US-based biopharmaceutical firm AbbVie has submitted marketing authorisation applications (MAAs) to the European Medicines Agency (EMA) seeking approval for its investigational, all-oral, interferon-free regimen to treat adults with chronic genotype 1 (GT1) hepatitis C virus (HCV) infection.

The investigational regimen includes the fixed-dose combination of ABT-450/ritonavir (150/100mg) co-formulated with ombitasvir (ABT-267) 25mg, dosed once-daily, and dasabuvir (ABT-333) 250mg with or without ribavirin (weight-based), dosed twice-daily.

ABT-450 is Enanta’s lead protease inhibitor discovered under an ongoing collaboration between AbbVie and Enanta Pharmaceuticals for hepatitis C virus protease inhibitors and regimens that include protease inhibitors.

AbbVie is developing ABT-450 for use in combination with its other investigational medicines to treat hepatitis C.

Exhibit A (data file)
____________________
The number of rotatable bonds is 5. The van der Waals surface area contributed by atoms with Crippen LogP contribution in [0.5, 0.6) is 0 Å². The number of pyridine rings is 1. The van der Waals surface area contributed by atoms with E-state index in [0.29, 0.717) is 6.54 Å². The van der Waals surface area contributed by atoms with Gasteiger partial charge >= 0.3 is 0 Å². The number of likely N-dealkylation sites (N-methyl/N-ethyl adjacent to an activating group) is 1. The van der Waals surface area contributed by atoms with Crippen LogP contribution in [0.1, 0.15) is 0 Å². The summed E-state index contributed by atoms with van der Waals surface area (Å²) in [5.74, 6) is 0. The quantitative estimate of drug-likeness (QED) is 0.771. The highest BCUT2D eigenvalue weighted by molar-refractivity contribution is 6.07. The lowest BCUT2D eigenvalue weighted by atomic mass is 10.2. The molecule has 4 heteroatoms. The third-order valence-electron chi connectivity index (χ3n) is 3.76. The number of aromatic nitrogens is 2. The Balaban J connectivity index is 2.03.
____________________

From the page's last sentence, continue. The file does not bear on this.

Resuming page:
The submission is based on AbbVie’s data from the all-oral, interferon-free clinical programme carried out in GT1 patients, which includes data from six Phase III trials involving over 2,300 patients in more than 25 countries.

“AbbVie is developing ABT-450 for use in combination with its other investigational medicines to treat hepatitis C.”

AbbVie vice-president of Pharmaceutical Development Scott Brun said these regulatory submissions bring the company closer to offering adult genotype 1 chronic hepatitis C patients an all-oral, interferon-free regimen, which has the potential to provide a promising advancement for the hepatitis C community in the EU.

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“This regulatory milestone, on the heels of our submission of a new drug application in the US, represents an important step for our pipeline,” Brun added.

The EMA has also granted AbbVie’s request for accelerated assessment for ABT-450/ritonavir, ombitasvir (ABT-267), and dasabuvir (ABT-333) and if approved they will be available for marketing in the EU in the first quarter of 2015.

Every year, an estimated 160 million people are chronically infected with hepatitis C worldwide and an estimated 3.5 million people are newly infected each year.

In Europe, approximately 17.5 million people have chronic hepatitis C, with GT1 as the predominant genotype.

Image: Electron micrograph of hepatitis C virus. Photo: courtesy of TimVickers.